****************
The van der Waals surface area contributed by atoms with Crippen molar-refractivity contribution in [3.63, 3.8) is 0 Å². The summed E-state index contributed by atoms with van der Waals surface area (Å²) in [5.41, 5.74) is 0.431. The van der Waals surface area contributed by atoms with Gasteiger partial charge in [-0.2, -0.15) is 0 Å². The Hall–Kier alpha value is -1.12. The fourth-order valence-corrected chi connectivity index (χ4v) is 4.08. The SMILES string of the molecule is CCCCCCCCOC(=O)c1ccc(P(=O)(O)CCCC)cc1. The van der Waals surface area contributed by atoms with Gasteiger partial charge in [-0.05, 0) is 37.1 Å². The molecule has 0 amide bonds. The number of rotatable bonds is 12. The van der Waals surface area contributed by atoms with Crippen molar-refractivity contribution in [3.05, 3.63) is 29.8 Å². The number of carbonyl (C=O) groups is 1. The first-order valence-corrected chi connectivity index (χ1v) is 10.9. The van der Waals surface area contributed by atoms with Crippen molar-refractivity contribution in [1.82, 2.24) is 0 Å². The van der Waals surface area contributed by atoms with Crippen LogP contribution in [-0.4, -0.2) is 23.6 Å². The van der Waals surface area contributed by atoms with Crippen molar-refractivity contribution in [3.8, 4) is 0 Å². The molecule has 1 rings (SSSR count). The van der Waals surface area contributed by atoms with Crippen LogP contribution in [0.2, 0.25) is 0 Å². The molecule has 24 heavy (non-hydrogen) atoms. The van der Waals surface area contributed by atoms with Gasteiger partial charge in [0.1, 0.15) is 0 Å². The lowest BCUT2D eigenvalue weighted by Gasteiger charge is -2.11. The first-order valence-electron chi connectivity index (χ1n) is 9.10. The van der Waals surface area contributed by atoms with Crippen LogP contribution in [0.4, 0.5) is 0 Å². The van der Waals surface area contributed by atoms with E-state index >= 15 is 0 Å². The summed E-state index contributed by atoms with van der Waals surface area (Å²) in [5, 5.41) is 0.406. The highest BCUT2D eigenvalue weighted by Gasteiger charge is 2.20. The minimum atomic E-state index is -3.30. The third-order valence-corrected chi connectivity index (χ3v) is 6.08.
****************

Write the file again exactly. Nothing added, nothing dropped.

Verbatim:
The van der Waals surface area contributed by atoms with Crippen molar-refractivity contribution in [3.63, 3.8) is 0 Å². The summed E-state index contributed by atoms with van der Waals surface area (Å²) in [5.41, 5.74) is 0.431. The van der Waals surface area contributed by atoms with Gasteiger partial charge in [-0.2, -0.15) is 0 Å². The Hall–Kier alpha value is -1.12. The fourth-order valence-corrected chi connectivity index (χ4v) is 4.08. The SMILES string of the molecule is CCCCCCCCOC(=O)c1ccc(P(=O)(O)CCCC)cc1. The van der Waals surface area contributed by atoms with Gasteiger partial charge in [-0.05, 0) is 37.1 Å². The molecule has 0 amide bonds. The number of rotatable bonds is 12. The van der Waals surface area contributed by atoms with Crippen molar-refractivity contribution in [3.05, 3.63) is 29.8 Å². The number of carbonyl (C=O) groups is 1. The first-order valence-corrected chi connectivity index (χ1v) is 10.9. The van der Waals surface area contributed by atoms with Crippen molar-refractivity contribution in [1.82, 2.24) is 0 Å². The van der Waals surface area contributed by atoms with Crippen LogP contribution in [-0.4, -0.2) is 23.6 Å². The van der Waals surface area contributed by atoms with Crippen molar-refractivity contribution in [3.8, 4) is 0 Å². The molecule has 1 rings (SSSR count). The van der Waals surface area contributed by atoms with Crippen LogP contribution in [0.2, 0.25) is 0 Å². The molecule has 24 heavy (non-hydrogen) atoms. The van der Waals surface area contributed by atoms with Gasteiger partial charge in [0.1, 0.15) is 0 Å². The lowest BCUT2D eigenvalue weighted by Gasteiger charge is -2.11. The first-order valence-electron chi connectivity index (χ1n) is 9.10. The van der Waals surface area contributed by atoms with Crippen LogP contribution in [0.4, 0.5) is 0 Å². The van der Waals surface area contributed by atoms with E-state index >= 15 is 0 Å². The summed E-state index contributed by atoms with van der Waals surface area (Å²) in [5, 5.41) is 0.406. The highest BCUT2D eigenvalue weighted by Gasteiger charge is 2.20. The minimum atomic E-state index is -3.30. The third-order valence-corrected chi connectivity index (χ3v) is 6.08.